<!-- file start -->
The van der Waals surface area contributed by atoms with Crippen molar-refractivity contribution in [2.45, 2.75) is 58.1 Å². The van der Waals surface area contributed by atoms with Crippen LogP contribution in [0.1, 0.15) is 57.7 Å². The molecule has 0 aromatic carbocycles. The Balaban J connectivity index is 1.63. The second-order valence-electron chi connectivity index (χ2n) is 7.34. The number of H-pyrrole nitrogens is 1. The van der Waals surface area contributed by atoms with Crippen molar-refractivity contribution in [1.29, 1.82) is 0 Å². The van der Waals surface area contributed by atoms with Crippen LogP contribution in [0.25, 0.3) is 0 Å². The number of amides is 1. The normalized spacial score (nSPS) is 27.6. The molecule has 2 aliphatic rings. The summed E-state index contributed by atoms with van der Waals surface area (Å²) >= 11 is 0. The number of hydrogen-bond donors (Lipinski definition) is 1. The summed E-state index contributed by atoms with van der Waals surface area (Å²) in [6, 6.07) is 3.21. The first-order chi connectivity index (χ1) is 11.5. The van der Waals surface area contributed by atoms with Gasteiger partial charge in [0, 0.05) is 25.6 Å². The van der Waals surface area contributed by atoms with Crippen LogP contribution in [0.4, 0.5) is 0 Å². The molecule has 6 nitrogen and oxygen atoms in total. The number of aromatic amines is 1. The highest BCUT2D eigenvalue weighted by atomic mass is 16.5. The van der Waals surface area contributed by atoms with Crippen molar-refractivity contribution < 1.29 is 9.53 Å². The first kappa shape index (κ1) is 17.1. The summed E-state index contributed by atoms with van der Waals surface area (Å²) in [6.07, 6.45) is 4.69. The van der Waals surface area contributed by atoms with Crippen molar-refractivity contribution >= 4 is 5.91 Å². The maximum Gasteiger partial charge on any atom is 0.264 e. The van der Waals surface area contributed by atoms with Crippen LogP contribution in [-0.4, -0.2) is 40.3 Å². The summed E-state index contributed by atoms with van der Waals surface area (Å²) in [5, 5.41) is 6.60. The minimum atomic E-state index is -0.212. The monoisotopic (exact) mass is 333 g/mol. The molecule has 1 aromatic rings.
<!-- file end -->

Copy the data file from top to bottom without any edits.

The van der Waals surface area contributed by atoms with Crippen molar-refractivity contribution in [2.45, 2.75) is 58.1 Å². The van der Waals surface area contributed by atoms with Crippen LogP contribution in [0.1, 0.15) is 57.7 Å². The molecule has 0 aromatic carbocycles. The Balaban J connectivity index is 1.63. The second-order valence-electron chi connectivity index (χ2n) is 7.34. The number of H-pyrrole nitrogens is 1. The van der Waals surface area contributed by atoms with Crippen molar-refractivity contribution in [1.29, 1.82) is 0 Å². The van der Waals surface area contributed by atoms with Crippen LogP contribution in [0.25, 0.3) is 0 Å². The number of amides is 1. The normalized spacial score (nSPS) is 27.6. The molecule has 2 aliphatic rings. The summed E-state index contributed by atoms with van der Waals surface area (Å²) >= 11 is 0. The number of hydrogen-bond donors (Lipinski definition) is 1. The summed E-state index contributed by atoms with van der Waals surface area (Å²) in [6, 6.07) is 3.21. The first-order chi connectivity index (χ1) is 11.5. The van der Waals surface area contributed by atoms with Gasteiger partial charge in [0, 0.05) is 25.6 Å². The van der Waals surface area contributed by atoms with Crippen LogP contribution in [0.4, 0.5) is 0 Å². The molecule has 6 nitrogen and oxygen atoms in total. The number of aromatic amines is 1. The highest BCUT2D eigenvalue weighted by atomic mass is 16.5. The van der Waals surface area contributed by atoms with Crippen molar-refractivity contribution < 1.29 is 9.53 Å². The first kappa shape index (κ1) is 17.1. The summed E-state index contributed by atoms with van der Waals surface area (Å²) in [6.07, 6.45) is 4.69. The van der Waals surface area contributed by atoms with Crippen molar-refractivity contribution >= 4 is 5.91 Å². The maximum Gasteiger partial charge on any atom is 0.264 e. The van der Waals surface area contributed by atoms with Crippen LogP contribution in [-0.4, -0.2) is 40.3 Å². The summed E-state index contributed by atoms with van der Waals surface area (Å²) in [5, 5.41) is 6.60. The minimum atomic E-state index is -0.212. The monoisotopic (exact) mass is 333 g/mol. The molecule has 1 aromatic rings.